In the irreverent comedy, Talladega Nights, race car driver Ricky Bobby prefers to pray to little Baby Jesus at grace before the family meal. Whatever the intent of the movie writer, it serves as a fair critique of a spirituality overly focused on feelings and sentimentality. The appeal of the newborn is a natural impulse. However, there is more at stake here than a baby.
Christmas (Christ's Mass) celebrates the birth of baby Jesus--it is the feast of the Nativity. Our hymns and carols convey the power and beauty of the "silent night, holy night" and we reflect on the singing angels and the little manger. Yet one of the most poignant questions remains to be answered: "What child is this?"
The feast of the Incarnation, a deeper theological concept, answer the question.
This baby, totally helpless and dependent, is the Word made flesh, the eternal Son become human. It is Christ, the Anointed One, and Lord, the Divine One. It is a sublime miracle and an irritant to those who prefer their gods be more robust and amazing.
In the West we have long focused more on action than ontology. The church of Rome was influenced by the Empire. It is concerned with law and order. It is focused on justice and is pragmatic and action driven. Whether Catholic or Protestant, we share this common heritage, giving different answers while asking the same questions. We focus on the cross of Jesus. The church in the East is different. It asks different question and looks to the saving power of the birth of the Messiah. John 1 is a fertile Scripture to ponder in that regard.
The challenge of the cross is that the focus is on Justice and Punishment; it is hard for many people to see love and mercy in this scenario. The Nativity celebrates the birth of the Lamb, the one chosen as a sin sacrifice and perfect offering. The Scriptures are clear and we correct in understanding Jesus in this way. Our eucharistic prayers repeat this in myriad ways. A sinful people, unable to make restitution, offer up God's Son, Jesus, the Lamb without blemish. He is our High Priest and the offering: He is our redemption!
But many people, even those who believe, still recoil at the idea. Even if they believe it, they are troubled by the thought;. "Why would God kill Jesus for what we have done? How is it forgiveness requires that someone must die? Why the blood lust, the hunger for a death?" Justice is served, but the Justice served is a scandal to our minds and hearts... It seems more like a Viking religion than the Christian ethic we are used to reciting. Seeing the baby Jesus perhaps we are moved to tears, feeling sorry for Him and His mother. Should any mother have to see her son die in such a way?
But the East provides us an additional insight, an angle to reframe the whole issue. It goes back to the saving power of the incarnation. It opens our minds up to the fuller story of salvation. Yes, the cross. Yes the passion and death, but do not forget the rest. Remember it is also salvation through resurrection, and Ascension, and enthronement, and through the gift of the Spirit at Pentecost, and final salvation through the final restoration of all things in the End of Days. Yet, all of these are not all, there is also incarnation.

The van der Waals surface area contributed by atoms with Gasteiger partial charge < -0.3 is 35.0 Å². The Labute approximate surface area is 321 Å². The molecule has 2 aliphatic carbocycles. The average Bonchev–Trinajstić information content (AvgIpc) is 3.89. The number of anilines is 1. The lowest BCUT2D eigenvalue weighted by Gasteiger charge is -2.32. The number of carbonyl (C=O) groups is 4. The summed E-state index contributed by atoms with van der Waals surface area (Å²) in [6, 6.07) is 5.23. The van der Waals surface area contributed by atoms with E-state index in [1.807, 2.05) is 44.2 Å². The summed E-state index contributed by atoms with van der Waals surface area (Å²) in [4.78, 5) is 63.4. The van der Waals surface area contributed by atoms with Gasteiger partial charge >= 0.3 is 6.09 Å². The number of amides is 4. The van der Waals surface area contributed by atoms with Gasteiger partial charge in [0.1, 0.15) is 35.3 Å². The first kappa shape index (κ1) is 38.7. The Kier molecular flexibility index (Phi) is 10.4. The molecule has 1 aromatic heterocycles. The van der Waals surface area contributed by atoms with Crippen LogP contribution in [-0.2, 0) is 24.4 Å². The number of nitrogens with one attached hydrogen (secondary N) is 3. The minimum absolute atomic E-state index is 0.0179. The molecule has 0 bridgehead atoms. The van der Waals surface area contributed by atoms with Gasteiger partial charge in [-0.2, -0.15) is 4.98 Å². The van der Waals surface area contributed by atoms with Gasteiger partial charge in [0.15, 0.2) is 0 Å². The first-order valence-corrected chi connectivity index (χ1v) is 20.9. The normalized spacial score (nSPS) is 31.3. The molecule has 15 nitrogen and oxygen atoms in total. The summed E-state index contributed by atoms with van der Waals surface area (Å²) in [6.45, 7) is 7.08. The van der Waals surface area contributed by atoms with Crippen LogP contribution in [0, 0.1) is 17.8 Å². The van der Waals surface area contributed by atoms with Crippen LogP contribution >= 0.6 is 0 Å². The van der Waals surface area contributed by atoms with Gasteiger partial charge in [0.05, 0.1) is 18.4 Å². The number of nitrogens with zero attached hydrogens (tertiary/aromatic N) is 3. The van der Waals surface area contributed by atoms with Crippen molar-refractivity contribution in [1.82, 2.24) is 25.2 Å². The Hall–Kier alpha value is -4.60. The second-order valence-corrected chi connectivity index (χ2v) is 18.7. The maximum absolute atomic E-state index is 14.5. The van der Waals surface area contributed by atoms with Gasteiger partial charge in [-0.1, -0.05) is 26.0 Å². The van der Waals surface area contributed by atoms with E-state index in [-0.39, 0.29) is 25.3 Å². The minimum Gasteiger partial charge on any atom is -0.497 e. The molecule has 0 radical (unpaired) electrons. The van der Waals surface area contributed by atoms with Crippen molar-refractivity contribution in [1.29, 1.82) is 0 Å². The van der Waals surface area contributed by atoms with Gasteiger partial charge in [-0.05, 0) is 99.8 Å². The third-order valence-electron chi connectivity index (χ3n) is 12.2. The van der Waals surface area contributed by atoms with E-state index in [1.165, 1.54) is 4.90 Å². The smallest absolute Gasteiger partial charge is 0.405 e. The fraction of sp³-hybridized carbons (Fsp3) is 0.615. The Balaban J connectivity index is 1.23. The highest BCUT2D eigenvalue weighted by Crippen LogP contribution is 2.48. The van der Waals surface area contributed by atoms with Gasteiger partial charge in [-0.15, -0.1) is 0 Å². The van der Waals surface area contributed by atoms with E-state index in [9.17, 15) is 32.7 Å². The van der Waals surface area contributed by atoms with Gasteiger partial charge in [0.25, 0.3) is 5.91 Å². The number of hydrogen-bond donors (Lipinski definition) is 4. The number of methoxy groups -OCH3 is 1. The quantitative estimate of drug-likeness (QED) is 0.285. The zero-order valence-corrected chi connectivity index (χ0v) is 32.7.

Incarnation: God the Word became flesh. God stoops to take into Himself the created reality which issued forth by His word. God made it and gave it freedom. He formed men and women and breathed into them life (breath/wind/spirit in Hebrew). He made us, each and everyone, an image and likeness of His being. The Eternal Word is the model of humanity. From before time and forever Jesus served as the model of what humanity is and should be. The incarnation is the source of our existence. "In Him we came to be and apart from Him nothing came to be which came to be." We swim in deep waters here, contemplating creation from before time's beginning. Yet if we do not then the cross will be misunderstood.
Creation is God's self emptying.
Relationship with creation is God's self emptying.
The incarnation is God's self emptying in.
Our nature, fallen and tarnished, forever alienated from our Maker by our choices (corporate and individual) is without hope. We cannot purify it because we ourselves have polluted it. We are the infection, the virus which brings death.[more on this in a further reflection on Alzheimers later in the week]
In incarnation God enters into our condition so that we can enter into His. He bridges the unbridgeable gap by emptying Himself. We are saved by the incarnation of Jesus: the Word made flesh.
Now it is God among us, God the lover and friend of humanity, God emptied of power, revealing a deeper Justice, a Justice of hesed (covenant mercy, love & kindness). In the flesh of that baby is, mysteriously, the presence of the Eternal Source. In that moment all that was lost can now be found. Yes the cross is the center, but the incarnation is the groundwork. The foundation is laid. The life and mission and ministry of Jesus: preaching, teaching, healing and exorcising. Eating with and forgiving sinners, reconciling the outcast with the Holy God. Each breath He takes sanctifies breathing. Each step sanctifies walking. Each tear sanctifies crying. In Jesus we are brought into the heart of God, because God came to us.
And now the cross is self emptying God completing the process of salvation. Entering fully into the human condition, including the sins and injustice and cruelty and horror of life. God leaves nothing outside His love and care. And now the Justice of the Cross is also mercy. And we see that this baby's birth is salvation. Here and now. And forever. Because it is God who makes the self sacrifice, not humans, but because God has become human, 'this man, Jesus' born in obscurity (though angels sing it) the cross is no longer an imposition on another, but God's own act.